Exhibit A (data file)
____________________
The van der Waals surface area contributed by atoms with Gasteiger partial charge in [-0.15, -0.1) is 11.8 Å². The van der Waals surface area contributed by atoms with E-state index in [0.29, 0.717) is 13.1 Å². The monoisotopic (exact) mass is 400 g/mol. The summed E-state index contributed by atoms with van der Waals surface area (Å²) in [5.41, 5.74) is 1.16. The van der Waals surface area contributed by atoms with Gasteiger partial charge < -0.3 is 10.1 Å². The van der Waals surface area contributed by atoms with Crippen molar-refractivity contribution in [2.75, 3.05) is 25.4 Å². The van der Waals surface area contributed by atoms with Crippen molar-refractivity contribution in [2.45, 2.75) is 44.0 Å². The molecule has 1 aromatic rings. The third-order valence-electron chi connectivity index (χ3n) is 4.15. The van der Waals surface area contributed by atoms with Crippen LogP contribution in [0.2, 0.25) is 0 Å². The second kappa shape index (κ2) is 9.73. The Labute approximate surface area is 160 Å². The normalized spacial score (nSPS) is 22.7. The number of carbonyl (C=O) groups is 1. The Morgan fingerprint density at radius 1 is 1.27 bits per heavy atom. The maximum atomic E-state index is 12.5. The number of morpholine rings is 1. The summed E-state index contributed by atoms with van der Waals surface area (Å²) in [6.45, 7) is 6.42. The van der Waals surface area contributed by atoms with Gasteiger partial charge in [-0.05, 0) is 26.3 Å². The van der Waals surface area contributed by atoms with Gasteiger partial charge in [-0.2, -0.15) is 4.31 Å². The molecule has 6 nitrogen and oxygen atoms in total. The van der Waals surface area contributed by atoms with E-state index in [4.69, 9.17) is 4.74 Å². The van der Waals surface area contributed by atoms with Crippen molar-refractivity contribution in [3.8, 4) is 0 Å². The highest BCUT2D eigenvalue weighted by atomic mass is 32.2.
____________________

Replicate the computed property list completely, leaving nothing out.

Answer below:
The van der Waals surface area contributed by atoms with Gasteiger partial charge in [-0.15, -0.1) is 11.8 Å². The van der Waals surface area contributed by atoms with E-state index in [0.29, 0.717) is 13.1 Å². The monoisotopic (exact) mass is 400 g/mol. The summed E-state index contributed by atoms with van der Waals surface area (Å²) in [5.41, 5.74) is 1.16. The van der Waals surface area contributed by atoms with Gasteiger partial charge < -0.3 is 10.1 Å². The van der Waals surface area contributed by atoms with Crippen molar-refractivity contribution in [2.75, 3.05) is 25.4 Å². The van der Waals surface area contributed by atoms with Crippen molar-refractivity contribution in [2.45, 2.75) is 44.0 Å². The molecule has 1 aromatic rings. The third-order valence-electron chi connectivity index (χ3n) is 4.15. The van der Waals surface area contributed by atoms with Crippen LogP contribution in [0.2, 0.25) is 0 Å². The second kappa shape index (κ2) is 9.73. The Labute approximate surface area is 160 Å². The normalized spacial score (nSPS) is 22.7. The number of carbonyl (C=O) groups is 1. The Morgan fingerprint density at radius 1 is 1.27 bits per heavy atom. The maximum atomic E-state index is 12.5. The number of morpholine rings is 1. The summed E-state index contributed by atoms with van der Waals surface area (Å²) in [6.45, 7) is 6.42. The van der Waals surface area contributed by atoms with Gasteiger partial charge in [-0.05, 0) is 26.3 Å². The van der Waals surface area contributed by atoms with Gasteiger partial charge in [-0.2, -0.15) is 4.31 Å². The molecule has 6 nitrogen and oxygen atoms in total. The van der Waals surface area contributed by atoms with E-state index in [4.69, 9.17) is 4.74 Å². The van der Waals surface area contributed by atoms with Crippen molar-refractivity contribution in [3.8, 4) is 0 Å². The highest BCUT2D eigenvalue weighted by atomic mass is 32.2.